BEIJING • China's massive Belt and Road Initiative (BRI) should go only where it is needed and where the debt it generates can be sustained, International Monetary Fund managing director Christine Lagarde said yesterday.
In brief remarks to nearly 40 world leaders and other high-ranking officials at China's second Belt and Road summit in Beijing, Ms Lagarde said the programme to build ports, railroads and other trade-enhancing infrastructure was having a positive impact on growth in certain countries, but needed to be managed carefully.
She called for a revamped "Belt and Road 2.0" to include increased transparency, an open procurement process with competitive bidding and better risk assessment in project selection.
"History has taught us that, if not managed carefully, infrastructure investments can lead to a problematic increase in debt," Ms Lagarde said in remarks prepared for delivery at the conference.
"I have said before that, to be fully successful, the Belt and Road should go only where it is needed.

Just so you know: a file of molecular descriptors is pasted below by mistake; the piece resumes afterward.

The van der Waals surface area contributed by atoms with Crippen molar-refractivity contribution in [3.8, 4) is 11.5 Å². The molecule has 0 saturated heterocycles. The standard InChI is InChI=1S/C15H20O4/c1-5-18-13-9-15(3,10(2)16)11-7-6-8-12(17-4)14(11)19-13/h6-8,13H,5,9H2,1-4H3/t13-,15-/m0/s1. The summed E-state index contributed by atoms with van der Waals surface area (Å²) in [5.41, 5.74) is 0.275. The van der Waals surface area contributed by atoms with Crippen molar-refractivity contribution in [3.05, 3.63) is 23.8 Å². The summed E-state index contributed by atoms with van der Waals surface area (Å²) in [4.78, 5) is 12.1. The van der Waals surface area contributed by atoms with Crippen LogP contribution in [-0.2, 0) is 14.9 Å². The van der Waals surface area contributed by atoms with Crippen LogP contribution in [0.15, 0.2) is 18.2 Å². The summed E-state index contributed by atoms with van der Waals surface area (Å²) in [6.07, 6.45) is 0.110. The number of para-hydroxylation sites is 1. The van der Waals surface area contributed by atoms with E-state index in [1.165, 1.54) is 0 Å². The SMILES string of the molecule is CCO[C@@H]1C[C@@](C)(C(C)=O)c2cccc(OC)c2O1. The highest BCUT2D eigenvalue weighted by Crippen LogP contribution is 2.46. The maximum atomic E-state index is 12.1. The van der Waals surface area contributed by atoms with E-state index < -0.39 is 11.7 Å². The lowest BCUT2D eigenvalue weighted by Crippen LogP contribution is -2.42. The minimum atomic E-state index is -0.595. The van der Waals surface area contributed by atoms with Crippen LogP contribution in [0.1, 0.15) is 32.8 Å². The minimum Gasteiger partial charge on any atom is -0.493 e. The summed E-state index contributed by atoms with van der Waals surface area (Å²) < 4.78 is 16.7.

"I would add today that it should only go where it is sustainable, in all aspects."
Ms Lagarde said that the Chinese authorities were taking positive steps with a new debt sustainability framework that will be utilised to evaluate projects. The sustainability initiative was announced on Thursday as China seeks to allay concerns that the Belt and Road plan was saddling poor countries with debts they cannot repay.
She also applauded the launch of a green investment principle for Belt and Road projects at the Beijing conference.
While nearly 40 world leaders and scores of finance officials are gathered in Beijing for the second Belt and Road infrastructure summit, the World Bank's new president is not among them.
Mr David Malpass, fresh from a senior Trump administration post at the United States Treasury Department, is instead making his first foreign trip as the World Bank's leader to sub-Saharan Africa to highlight his vision for the bank's poverty reduction and development agenda.
A World Bank spokesman said Mr Malpass will be travelling this weekend to Madagascar, Ethiopia and Mozambique before flying to Egypt and a debt conference in Paris.
His absence coincides with a significant downgrade of the Belt and Road summit by the US as the Trump administration tries to negotiate a deal to resolve trade and intellectual property disputes with China - talks in which Mr Malpass frequently participated.
World Bank chief executive officer Kristalina Georgieva is representing the institution at the summit and had accepted China's invitation before Mr Malpass started at the bank on April 9.